Inflation moderated in the greater Seattle area last month due to falling prices for household electricity and natural gas, though gasoline and shelter had hefty increases.
Despite hefty price increases for gasoline and shelter, Seattle-area inflation moderated last month, mainly due to falling prices for household electricity and natural gas.
Overall prices were 3.4 percent higher in April versus April 2007, according to data released Wednesday by the federal Bureau of Labor Statistics.
That compared favorably to the national 12-month inflation rate of 3.9 percent; April was the first month since June 2006 in which local inflation came in below the national figure. Both the local and national figures cited here are not adjusted for seasonal variations.
Seattle-area gasoline prices jumped 3.3 percent in April and stood 15.2 percent higher than a year ago.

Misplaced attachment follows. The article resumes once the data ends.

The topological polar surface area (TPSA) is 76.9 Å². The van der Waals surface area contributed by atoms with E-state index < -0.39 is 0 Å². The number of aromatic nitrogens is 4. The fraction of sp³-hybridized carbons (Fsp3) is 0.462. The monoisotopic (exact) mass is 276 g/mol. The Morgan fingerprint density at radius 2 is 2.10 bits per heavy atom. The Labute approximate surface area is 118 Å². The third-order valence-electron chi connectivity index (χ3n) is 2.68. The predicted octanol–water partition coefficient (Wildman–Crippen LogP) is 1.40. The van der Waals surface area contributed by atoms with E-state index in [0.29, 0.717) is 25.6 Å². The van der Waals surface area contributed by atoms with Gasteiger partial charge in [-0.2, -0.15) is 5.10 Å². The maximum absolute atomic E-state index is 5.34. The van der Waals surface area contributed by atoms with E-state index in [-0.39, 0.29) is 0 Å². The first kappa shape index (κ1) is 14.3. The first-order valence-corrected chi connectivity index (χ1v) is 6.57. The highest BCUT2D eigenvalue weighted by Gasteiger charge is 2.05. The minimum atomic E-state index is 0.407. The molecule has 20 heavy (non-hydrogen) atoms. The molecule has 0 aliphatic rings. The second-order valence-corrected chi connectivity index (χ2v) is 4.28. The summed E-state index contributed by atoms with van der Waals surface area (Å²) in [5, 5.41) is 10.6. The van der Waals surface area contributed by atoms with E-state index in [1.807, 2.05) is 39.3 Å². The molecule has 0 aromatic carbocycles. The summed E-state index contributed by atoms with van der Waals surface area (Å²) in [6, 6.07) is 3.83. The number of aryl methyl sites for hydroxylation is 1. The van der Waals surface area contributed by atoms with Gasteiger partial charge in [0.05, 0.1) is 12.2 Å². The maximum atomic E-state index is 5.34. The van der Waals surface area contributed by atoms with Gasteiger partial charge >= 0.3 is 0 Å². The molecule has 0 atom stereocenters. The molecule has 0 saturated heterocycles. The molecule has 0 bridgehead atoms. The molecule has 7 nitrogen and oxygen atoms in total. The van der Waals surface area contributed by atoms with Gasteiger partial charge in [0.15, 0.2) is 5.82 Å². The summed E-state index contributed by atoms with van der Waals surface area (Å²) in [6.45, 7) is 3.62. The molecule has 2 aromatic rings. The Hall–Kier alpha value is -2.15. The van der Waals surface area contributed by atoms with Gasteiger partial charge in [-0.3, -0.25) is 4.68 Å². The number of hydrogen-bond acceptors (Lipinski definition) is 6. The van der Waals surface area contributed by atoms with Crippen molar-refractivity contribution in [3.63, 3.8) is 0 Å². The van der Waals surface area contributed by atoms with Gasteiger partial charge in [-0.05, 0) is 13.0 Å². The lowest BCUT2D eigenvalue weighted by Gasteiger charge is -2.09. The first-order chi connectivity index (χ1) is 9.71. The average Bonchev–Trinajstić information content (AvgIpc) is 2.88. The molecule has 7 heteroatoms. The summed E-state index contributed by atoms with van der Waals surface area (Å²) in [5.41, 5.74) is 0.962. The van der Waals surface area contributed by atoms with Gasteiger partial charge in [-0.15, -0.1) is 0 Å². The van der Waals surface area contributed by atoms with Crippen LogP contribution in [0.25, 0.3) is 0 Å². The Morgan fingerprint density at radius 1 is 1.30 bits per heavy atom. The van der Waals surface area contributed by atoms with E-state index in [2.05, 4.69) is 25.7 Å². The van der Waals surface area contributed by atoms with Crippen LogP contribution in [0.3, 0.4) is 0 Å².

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Believe it or not, that was better than the nation as a whole: 5.6 percent for the month and 20.7 percent for the past 12 months. (However, gas in Seattle tends to cost more than average even in the best of times.)
Rents in the Seattle area rose 0.4 percent in April and 8.6 percent over the past year. Owner’s equivalent rent, a proxy for home prices, was up 0.5 percent last month and 6.8 percent since April 2007.
However, according to the BLS data it cost Seattle-area residents 12 percent less to supply their homes and apartments with natural gas than a year ago, and 3.7 percent less for electricity. Household furnishings were down 6.4 percent since April 2007, and clothing prices fell 3.5 percent.
Grocery prices in metro Seattle rose 1.6 percent in April, a bit faster than the national one-month change of 1.3 percent. Over the past 12 months, grocery prices were up 5.5 percent locally and 5.9 percent nationally.